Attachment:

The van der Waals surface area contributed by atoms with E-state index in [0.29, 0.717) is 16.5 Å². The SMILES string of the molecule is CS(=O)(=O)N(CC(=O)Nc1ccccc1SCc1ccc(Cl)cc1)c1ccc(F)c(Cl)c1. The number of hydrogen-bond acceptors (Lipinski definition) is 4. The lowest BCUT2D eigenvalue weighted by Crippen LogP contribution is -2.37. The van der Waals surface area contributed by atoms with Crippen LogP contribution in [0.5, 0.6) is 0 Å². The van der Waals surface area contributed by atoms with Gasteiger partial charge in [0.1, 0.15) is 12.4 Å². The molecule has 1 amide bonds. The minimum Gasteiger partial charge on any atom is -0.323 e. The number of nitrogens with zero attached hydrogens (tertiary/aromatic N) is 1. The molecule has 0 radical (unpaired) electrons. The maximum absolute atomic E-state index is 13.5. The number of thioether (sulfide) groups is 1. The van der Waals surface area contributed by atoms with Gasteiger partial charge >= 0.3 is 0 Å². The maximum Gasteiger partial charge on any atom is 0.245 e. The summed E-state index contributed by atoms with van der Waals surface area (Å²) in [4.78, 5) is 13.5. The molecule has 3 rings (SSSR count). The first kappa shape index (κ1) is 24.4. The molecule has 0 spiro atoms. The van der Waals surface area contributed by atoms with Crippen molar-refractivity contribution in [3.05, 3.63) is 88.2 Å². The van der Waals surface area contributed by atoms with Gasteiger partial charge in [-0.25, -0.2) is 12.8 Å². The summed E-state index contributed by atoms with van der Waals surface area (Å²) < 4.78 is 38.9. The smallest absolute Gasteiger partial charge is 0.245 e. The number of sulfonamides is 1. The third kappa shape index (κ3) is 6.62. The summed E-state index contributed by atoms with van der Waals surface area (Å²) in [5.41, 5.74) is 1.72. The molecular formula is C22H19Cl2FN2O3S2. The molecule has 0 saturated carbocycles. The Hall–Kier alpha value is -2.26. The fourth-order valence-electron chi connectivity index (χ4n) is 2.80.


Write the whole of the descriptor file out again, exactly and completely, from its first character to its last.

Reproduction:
The van der Waals surface area contributed by atoms with E-state index in [0.29, 0.717) is 16.5 Å². The SMILES string of the molecule is CS(=O)(=O)N(CC(=O)Nc1ccccc1SCc1ccc(Cl)cc1)c1ccc(F)c(Cl)c1. The number of hydrogen-bond acceptors (Lipinski definition) is 4. The lowest BCUT2D eigenvalue weighted by Crippen LogP contribution is -2.37. The van der Waals surface area contributed by atoms with Crippen LogP contribution in [0.5, 0.6) is 0 Å². The van der Waals surface area contributed by atoms with Gasteiger partial charge in [0.1, 0.15) is 12.4 Å². The molecule has 1 amide bonds. The minimum Gasteiger partial charge on any atom is -0.323 e. The number of nitrogens with zero attached hydrogens (tertiary/aromatic N) is 1. The molecule has 0 radical (unpaired) electrons. The maximum absolute atomic E-state index is 13.5. The number of thioether (sulfide) groups is 1. The van der Waals surface area contributed by atoms with Gasteiger partial charge >= 0.3 is 0 Å². The maximum Gasteiger partial charge on any atom is 0.245 e. The summed E-state index contributed by atoms with van der Waals surface area (Å²) in [4.78, 5) is 13.5. The molecule has 3 rings (SSSR count). The first kappa shape index (κ1) is 24.4. The molecule has 0 spiro atoms. The van der Waals surface area contributed by atoms with Crippen molar-refractivity contribution in [3.05, 3.63) is 88.2 Å². The van der Waals surface area contributed by atoms with Gasteiger partial charge in [-0.25, -0.2) is 12.8 Å². The summed E-state index contributed by atoms with van der Waals surface area (Å²) < 4.78 is 38.9. The smallest absolute Gasteiger partial charge is 0.245 e. The number of sulfonamides is 1. The third kappa shape index (κ3) is 6.62. The summed E-state index contributed by atoms with van der Waals surface area (Å²) in [5.41, 5.74) is 1.72. The molecular formula is C22H19Cl2FN2O3S2. The molecule has 0 saturated carbocycles. The Hall–Kier alpha value is -2.26. The fourth-order valence-electron chi connectivity index (χ4n) is 2.80.